He said donations are often intended and used for scholarships. “You cannot use [these donations] to attack an over $9 million deferred maintenance budget. You can’t use them to pay the bills.”
The move, according to Onofrio, is also supposed to make inter- and multi-disciplinary degrees more available to Westminster students who want them. It also helps the university hedge any future enrollment declines as fewer students seek higher education.
The choir college’s median enrollment has historically hovered over 400 students, according to Onofrio. Rider’s website placed enrollment for this academic year is just above 300 undergraduate and graduate students. The lawsuit filed by current Westminster students claims enrollment has dropped largely because it’s future under Rider remains uncertain.
Students fear a money grab
Still, a widespread feeling among faculty, students and alumni is that the plan has little to do with preserving Westminster, but is rather about the potential millions a sale of the Princeton campus could bring to Rider’s coffers. Back in 1993, the land was appraised at $20 million.
“It makes me think that they see Westminster Choir College as a way to bulk up the larger university finances,” Klotz explained.
The lawsuit students filed against Rider claims the university has acted under the belief it can sell Westminster’s Princeton campus without dedicating all the proceeds to the choir college.
Many students and alumni worry Rider will let Westminster enrollment drop and slowly close it if it can’t keep the proceeds of selling the Princeton campus.
Onofrio said school officials are hosting meetings with stakeholders and sending updates every two weeks to keep them abreast of the move.
Shortly after February, the university will seek land-use approvals for construction on a three-story addition to the university’s fine arts building, which will accommodate incoming Westminster students, a Rider spokesperson said. More than 30 rehearsal rooms will also be built.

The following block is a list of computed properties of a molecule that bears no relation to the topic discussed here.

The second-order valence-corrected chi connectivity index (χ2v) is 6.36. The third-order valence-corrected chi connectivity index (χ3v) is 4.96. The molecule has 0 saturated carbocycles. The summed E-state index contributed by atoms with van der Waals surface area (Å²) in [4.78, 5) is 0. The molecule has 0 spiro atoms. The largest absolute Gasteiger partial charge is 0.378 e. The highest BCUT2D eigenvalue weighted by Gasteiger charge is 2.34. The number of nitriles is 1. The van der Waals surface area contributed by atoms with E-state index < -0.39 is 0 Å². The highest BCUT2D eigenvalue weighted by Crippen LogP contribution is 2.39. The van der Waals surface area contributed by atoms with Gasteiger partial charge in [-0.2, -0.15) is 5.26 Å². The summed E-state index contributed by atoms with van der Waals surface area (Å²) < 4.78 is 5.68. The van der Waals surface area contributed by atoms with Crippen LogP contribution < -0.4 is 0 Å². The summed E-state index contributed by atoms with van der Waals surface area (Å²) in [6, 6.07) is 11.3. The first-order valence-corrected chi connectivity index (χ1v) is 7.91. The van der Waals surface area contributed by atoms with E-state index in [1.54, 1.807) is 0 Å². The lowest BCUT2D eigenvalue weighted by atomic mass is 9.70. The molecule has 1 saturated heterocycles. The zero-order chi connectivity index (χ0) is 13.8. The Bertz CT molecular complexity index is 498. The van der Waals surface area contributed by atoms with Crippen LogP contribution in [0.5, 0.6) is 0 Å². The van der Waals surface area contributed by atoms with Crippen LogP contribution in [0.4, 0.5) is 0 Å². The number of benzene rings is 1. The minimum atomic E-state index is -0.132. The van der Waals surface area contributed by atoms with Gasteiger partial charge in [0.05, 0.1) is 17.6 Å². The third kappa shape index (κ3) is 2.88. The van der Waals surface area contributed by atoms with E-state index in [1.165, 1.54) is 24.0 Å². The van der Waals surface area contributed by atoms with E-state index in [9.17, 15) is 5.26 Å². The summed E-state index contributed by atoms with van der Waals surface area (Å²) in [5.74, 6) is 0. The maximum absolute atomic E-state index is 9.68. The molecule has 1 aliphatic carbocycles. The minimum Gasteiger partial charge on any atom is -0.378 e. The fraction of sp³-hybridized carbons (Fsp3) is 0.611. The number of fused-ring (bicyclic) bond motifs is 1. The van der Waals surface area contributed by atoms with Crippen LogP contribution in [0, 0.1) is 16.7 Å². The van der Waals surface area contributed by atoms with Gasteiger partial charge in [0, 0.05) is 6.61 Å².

Onofrio insisted fears of closure are unsubstantiated.
“Why would we go to the trouble of moving and building only to try to close it? The option to close it could have happened in June and the board voted ‘no,’” he said. “They voted let’s move it, let’s keep it, let’s enhance it.”
The courts will ultimately decide whether Rider or Westminster gets to keep the proceeds of the land sale.
In addition to the lawsuit brought by students in October, Rider also faces legal challenges from alumni as well as a third suit by the Princeton Theological Seminary.
The seminary’s relationship to Westminster goes back to the establishment of the choir college in Princeton.
In the 1930s, Sophia Strong Taylor donated the land and buildings Westminster now operates on. The gift was made on the condition the choir college continue to train “ministers of music.” If Westminster were to close or the mission changed, the land is supposed to go to the seminary — a stipulation that still applies, according to the seminary.
No matter what the courts decide, Onofrio said Rider is investing in new rehearsal and performance facilities for Westminster students right now. A spokesman for Rider said the total investment for the consolidation will be $20 million.
Onofrio insisted the campus will be ready by September. The Lawrenceville zoning board said the school does not have any permits on file for building renovations or construction. A Rider spokesman said the university plans to file for permits in January.
Still, the fact construction still hasn’t started is a red flag to Klotz, who is accustomed to having about 100 rehearsal rooms at his disposal and a chapel that can fit choirs of dozens of singers.
But Klotz hopes he’s wrong because, while there are many colleges and universities with excellent choir programs, the Westminster environment is one of a kind — something he says he knew the minute he stepped onto the campus for the first time as a high school student.
“As a community, I think we would try really hard to recreate what we have here under the circumstances over there, no matter what they are,” Klotz said. “I just don’t know how successful we could be.”